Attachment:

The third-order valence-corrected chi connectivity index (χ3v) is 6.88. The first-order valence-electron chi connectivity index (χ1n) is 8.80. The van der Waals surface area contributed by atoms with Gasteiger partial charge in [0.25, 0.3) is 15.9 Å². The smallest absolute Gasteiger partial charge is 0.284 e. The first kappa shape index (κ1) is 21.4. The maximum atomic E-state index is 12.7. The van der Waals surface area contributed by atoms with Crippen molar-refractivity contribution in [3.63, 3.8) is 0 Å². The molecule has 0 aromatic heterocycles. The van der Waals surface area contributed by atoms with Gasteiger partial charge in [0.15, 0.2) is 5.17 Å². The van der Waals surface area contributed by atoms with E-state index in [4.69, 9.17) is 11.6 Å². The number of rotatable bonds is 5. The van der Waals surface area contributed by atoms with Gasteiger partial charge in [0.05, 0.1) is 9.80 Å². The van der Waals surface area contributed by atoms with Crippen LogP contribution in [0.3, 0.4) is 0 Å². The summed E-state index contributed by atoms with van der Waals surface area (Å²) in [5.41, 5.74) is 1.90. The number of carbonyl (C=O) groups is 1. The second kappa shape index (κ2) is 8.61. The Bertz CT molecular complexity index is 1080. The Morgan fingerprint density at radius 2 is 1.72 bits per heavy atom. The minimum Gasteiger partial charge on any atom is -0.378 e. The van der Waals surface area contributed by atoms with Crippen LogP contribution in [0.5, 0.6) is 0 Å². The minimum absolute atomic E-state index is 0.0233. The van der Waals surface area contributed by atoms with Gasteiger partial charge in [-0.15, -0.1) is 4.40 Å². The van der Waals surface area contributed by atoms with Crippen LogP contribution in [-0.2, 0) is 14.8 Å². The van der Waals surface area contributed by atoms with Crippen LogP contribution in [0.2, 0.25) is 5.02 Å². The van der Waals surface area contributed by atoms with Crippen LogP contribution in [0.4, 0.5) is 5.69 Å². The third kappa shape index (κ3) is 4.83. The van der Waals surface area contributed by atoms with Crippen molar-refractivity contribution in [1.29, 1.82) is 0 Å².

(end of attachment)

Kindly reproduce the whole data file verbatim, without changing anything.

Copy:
The third-order valence-corrected chi connectivity index (χ3v) is 6.88. The first-order valence-electron chi connectivity index (χ1n) is 8.80. The van der Waals surface area contributed by atoms with Gasteiger partial charge in [0.25, 0.3) is 15.9 Å². The smallest absolute Gasteiger partial charge is 0.284 e. The first kappa shape index (κ1) is 21.4. The maximum atomic E-state index is 12.7. The van der Waals surface area contributed by atoms with Crippen molar-refractivity contribution in [3.63, 3.8) is 0 Å². The molecule has 0 aromatic heterocycles. The van der Waals surface area contributed by atoms with Gasteiger partial charge in [0.15, 0.2) is 5.17 Å². The van der Waals surface area contributed by atoms with E-state index in [4.69, 9.17) is 11.6 Å². The number of rotatable bonds is 5. The van der Waals surface area contributed by atoms with Gasteiger partial charge in [0.05, 0.1) is 9.80 Å². The van der Waals surface area contributed by atoms with Crippen LogP contribution in [0.3, 0.4) is 0 Å². The summed E-state index contributed by atoms with van der Waals surface area (Å²) in [5.41, 5.74) is 1.90. The number of carbonyl (C=O) groups is 1. The second kappa shape index (κ2) is 8.61. The Bertz CT molecular complexity index is 1080. The Morgan fingerprint density at radius 2 is 1.72 bits per heavy atom. The minimum Gasteiger partial charge on any atom is -0.378 e. The van der Waals surface area contributed by atoms with Crippen LogP contribution in [0.5, 0.6) is 0 Å². The minimum absolute atomic E-state index is 0.0233. The van der Waals surface area contributed by atoms with Gasteiger partial charge in [-0.15, -0.1) is 4.40 Å². The van der Waals surface area contributed by atoms with Crippen LogP contribution in [-0.2, 0) is 14.8 Å². The van der Waals surface area contributed by atoms with Crippen LogP contribution in [0.2, 0.25) is 5.02 Å². The van der Waals surface area contributed by atoms with Crippen LogP contribution in [0.4, 0.5) is 5.69 Å². The third kappa shape index (κ3) is 4.83. The van der Waals surface area contributed by atoms with Crippen molar-refractivity contribution in [1.29, 1.82) is 0 Å².